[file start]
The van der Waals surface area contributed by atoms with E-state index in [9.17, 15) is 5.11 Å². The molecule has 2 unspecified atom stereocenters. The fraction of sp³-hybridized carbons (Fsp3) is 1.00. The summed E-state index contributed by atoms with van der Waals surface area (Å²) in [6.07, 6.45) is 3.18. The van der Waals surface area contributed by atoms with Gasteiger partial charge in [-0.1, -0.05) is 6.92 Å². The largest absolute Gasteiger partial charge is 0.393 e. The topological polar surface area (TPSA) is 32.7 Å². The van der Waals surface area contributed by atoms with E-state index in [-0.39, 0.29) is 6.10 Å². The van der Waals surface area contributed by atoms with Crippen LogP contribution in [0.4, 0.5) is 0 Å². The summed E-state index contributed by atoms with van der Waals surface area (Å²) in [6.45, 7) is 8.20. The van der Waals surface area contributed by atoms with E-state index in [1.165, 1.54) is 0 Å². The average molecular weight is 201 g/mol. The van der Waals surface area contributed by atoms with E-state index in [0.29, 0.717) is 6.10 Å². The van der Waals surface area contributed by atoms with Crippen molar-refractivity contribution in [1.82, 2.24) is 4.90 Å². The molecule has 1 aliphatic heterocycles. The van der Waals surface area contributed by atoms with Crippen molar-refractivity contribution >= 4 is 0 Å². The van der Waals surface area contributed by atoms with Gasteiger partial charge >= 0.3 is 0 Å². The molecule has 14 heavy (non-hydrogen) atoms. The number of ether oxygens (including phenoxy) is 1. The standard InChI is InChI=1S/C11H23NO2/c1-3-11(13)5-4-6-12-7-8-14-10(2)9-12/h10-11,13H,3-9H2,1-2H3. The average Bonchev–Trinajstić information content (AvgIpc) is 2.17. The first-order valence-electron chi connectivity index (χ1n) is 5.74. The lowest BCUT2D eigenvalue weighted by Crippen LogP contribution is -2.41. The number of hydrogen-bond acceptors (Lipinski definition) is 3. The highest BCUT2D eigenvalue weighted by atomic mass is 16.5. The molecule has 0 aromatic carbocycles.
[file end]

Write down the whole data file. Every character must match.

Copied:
The van der Waals surface area contributed by atoms with E-state index in [9.17, 15) is 5.11 Å². The molecule has 2 unspecified atom stereocenters. The fraction of sp³-hybridized carbons (Fsp3) is 1.00. The summed E-state index contributed by atoms with van der Waals surface area (Å²) in [6.07, 6.45) is 3.18. The van der Waals surface area contributed by atoms with Gasteiger partial charge in [-0.1, -0.05) is 6.92 Å². The largest absolute Gasteiger partial charge is 0.393 e. The topological polar surface area (TPSA) is 32.7 Å². The van der Waals surface area contributed by atoms with E-state index in [-0.39, 0.29) is 6.10 Å². The van der Waals surface area contributed by atoms with Crippen LogP contribution in [0.4, 0.5) is 0 Å². The summed E-state index contributed by atoms with van der Waals surface area (Å²) in [6.45, 7) is 8.20. The van der Waals surface area contributed by atoms with E-state index in [1.165, 1.54) is 0 Å². The average molecular weight is 201 g/mol. The van der Waals surface area contributed by atoms with E-state index in [0.29, 0.717) is 6.10 Å². The van der Waals surface area contributed by atoms with Crippen molar-refractivity contribution in [1.82, 2.24) is 4.90 Å². The molecule has 1 aliphatic heterocycles. The van der Waals surface area contributed by atoms with Crippen molar-refractivity contribution >= 4 is 0 Å². The van der Waals surface area contributed by atoms with Gasteiger partial charge >= 0.3 is 0 Å². The molecule has 14 heavy (non-hydrogen) atoms. The number of ether oxygens (including phenoxy) is 1. The standard InChI is InChI=1S/C11H23NO2/c1-3-11(13)5-4-6-12-7-8-14-10(2)9-12/h10-11,13H,3-9H2,1-2H3. The average Bonchev–Trinajstić information content (AvgIpc) is 2.17. The first-order valence-electron chi connectivity index (χ1n) is 5.74. The lowest BCUT2D eigenvalue weighted by Crippen LogP contribution is -2.41. The number of hydrogen-bond acceptors (Lipinski definition) is 3. The highest BCUT2D eigenvalue weighted by atomic mass is 16.5. The molecule has 0 aromatic carbocycles.